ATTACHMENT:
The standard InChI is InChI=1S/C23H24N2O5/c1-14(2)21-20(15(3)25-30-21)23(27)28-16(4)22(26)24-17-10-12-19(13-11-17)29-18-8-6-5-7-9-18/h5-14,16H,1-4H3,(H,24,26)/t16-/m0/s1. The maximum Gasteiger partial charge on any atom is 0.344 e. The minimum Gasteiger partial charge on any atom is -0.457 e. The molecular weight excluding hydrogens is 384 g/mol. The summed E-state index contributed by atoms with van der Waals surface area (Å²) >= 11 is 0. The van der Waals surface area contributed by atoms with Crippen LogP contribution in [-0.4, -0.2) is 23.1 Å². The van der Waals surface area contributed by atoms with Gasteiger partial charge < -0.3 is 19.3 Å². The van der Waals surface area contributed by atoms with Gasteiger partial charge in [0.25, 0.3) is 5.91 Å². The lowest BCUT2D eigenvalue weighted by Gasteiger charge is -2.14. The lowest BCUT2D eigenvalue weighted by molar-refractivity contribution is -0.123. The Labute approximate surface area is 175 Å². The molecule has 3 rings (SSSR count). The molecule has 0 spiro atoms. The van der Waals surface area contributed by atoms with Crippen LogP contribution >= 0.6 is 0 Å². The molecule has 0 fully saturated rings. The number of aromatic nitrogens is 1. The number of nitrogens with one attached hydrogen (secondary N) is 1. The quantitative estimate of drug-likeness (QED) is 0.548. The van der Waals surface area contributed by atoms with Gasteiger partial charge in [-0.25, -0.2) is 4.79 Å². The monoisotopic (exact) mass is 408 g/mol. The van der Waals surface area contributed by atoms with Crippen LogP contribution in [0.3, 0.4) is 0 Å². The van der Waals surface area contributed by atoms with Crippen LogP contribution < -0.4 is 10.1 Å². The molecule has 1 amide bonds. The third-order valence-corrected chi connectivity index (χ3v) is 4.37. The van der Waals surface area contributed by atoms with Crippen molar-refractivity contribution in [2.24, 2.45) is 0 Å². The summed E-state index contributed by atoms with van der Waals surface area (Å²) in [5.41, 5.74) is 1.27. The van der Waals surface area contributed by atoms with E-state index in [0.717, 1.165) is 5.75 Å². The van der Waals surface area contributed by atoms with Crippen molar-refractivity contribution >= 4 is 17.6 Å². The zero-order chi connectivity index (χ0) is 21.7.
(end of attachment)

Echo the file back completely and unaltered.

The standard InChI is InChI=1S/C23H24N2O5/c1-14(2)21-20(15(3)25-30-21)23(27)28-16(4)22(26)24-17-10-12-19(13-11-17)29-18-8-6-5-7-9-18/h5-14,16H,1-4H3,(H,24,26)/t16-/m0/s1. The maximum Gasteiger partial charge on any atom is 0.344 e. The minimum Gasteiger partial charge on any atom is -0.457 e. The molecular weight excluding hydrogens is 384 g/mol. The summed E-state index contributed by atoms with van der Waals surface area (Å²) >= 11 is 0. The van der Waals surface area contributed by atoms with Crippen LogP contribution in [-0.4, -0.2) is 23.1 Å². The van der Waals surface area contributed by atoms with Gasteiger partial charge < -0.3 is 19.3 Å². The van der Waals surface area contributed by atoms with Gasteiger partial charge in [0.25, 0.3) is 5.91 Å². The lowest BCUT2D eigenvalue weighted by Gasteiger charge is -2.14. The lowest BCUT2D eigenvalue weighted by molar-refractivity contribution is -0.123. The Labute approximate surface area is 175 Å². The molecule has 3 rings (SSSR count). The molecule has 0 spiro atoms. The van der Waals surface area contributed by atoms with Crippen LogP contribution >= 0.6 is 0 Å². The molecule has 0 fully saturated rings. The number of aromatic nitrogens is 1. The number of nitrogens with one attached hydrogen (secondary N) is 1. The quantitative estimate of drug-likeness (QED) is 0.548. The van der Waals surface area contributed by atoms with Gasteiger partial charge in [-0.25, -0.2) is 4.79 Å². The monoisotopic (exact) mass is 408 g/mol. The van der Waals surface area contributed by atoms with Crippen LogP contribution in [0.3, 0.4) is 0 Å². The van der Waals surface area contributed by atoms with Crippen LogP contribution < -0.4 is 10.1 Å². The molecule has 1 amide bonds. The third-order valence-corrected chi connectivity index (χ3v) is 4.37. The van der Waals surface area contributed by atoms with Crippen molar-refractivity contribution in [2.24, 2.45) is 0 Å². The summed E-state index contributed by atoms with van der Waals surface area (Å²) in [5.41, 5.74) is 1.27. The van der Waals surface area contributed by atoms with E-state index in [0.717, 1.165) is 5.75 Å². The van der Waals surface area contributed by atoms with Crippen molar-refractivity contribution >= 4 is 17.6 Å². The zero-order chi connectivity index (χ0) is 21.7.